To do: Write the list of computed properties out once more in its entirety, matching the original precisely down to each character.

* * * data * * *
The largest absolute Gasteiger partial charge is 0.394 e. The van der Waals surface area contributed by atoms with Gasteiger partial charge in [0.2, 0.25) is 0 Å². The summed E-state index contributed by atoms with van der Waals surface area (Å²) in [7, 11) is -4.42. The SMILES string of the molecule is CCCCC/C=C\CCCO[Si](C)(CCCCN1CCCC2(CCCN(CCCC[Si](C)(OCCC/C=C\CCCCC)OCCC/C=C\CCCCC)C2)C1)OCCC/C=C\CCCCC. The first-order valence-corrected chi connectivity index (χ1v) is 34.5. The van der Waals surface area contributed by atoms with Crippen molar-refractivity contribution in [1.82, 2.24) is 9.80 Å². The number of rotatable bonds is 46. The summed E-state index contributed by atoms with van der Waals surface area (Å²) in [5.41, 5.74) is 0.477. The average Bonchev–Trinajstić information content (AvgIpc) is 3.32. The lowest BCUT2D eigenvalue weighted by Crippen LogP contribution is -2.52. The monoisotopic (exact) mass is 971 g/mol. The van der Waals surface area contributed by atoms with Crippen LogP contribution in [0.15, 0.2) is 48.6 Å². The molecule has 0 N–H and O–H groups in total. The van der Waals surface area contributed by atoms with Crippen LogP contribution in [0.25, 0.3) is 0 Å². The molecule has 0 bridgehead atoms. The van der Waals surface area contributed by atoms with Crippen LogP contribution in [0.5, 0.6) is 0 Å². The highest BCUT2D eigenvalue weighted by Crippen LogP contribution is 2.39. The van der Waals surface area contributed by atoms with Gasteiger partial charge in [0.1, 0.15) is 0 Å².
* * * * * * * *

The largest absolute Gasteiger partial charge is 0.394 e. The van der Waals surface area contributed by atoms with Gasteiger partial charge in [0.2, 0.25) is 0 Å². The summed E-state index contributed by atoms with van der Waals surface area (Å²) in [7, 11) is -4.42. The SMILES string of the molecule is CCCCC/C=C\CCCO[Si](C)(CCCCN1CCCC2(CCCN(CCCC[Si](C)(OCCC/C=C\CCCCC)OCCC/C=C\CCCCC)C2)C1)OCCC/C=C\CCCCC. The first-order valence-corrected chi connectivity index (χ1v) is 34.5. The van der Waals surface area contributed by atoms with Crippen molar-refractivity contribution in [1.82, 2.24) is 9.80 Å². The number of rotatable bonds is 46. The summed E-state index contributed by atoms with van der Waals surface area (Å²) in [5.41, 5.74) is 0.477. The average Bonchev–Trinajstić information content (AvgIpc) is 3.32. The lowest BCUT2D eigenvalue weighted by Crippen LogP contribution is -2.52. The monoisotopic (exact) mass is 971 g/mol. The van der Waals surface area contributed by atoms with Crippen LogP contribution in [0.15, 0.2) is 48.6 Å². The molecule has 0 N–H and O–H groups in total. The van der Waals surface area contributed by atoms with Crippen LogP contribution in [0.25, 0.3) is 0 Å². The molecule has 0 bridgehead atoms. The van der Waals surface area contributed by atoms with Crippen LogP contribution in [0.5, 0.6) is 0 Å². The highest BCUT2D eigenvalue weighted by Crippen LogP contribution is 2.39. The van der Waals surface area contributed by atoms with Gasteiger partial charge in [0.1, 0.15) is 0 Å².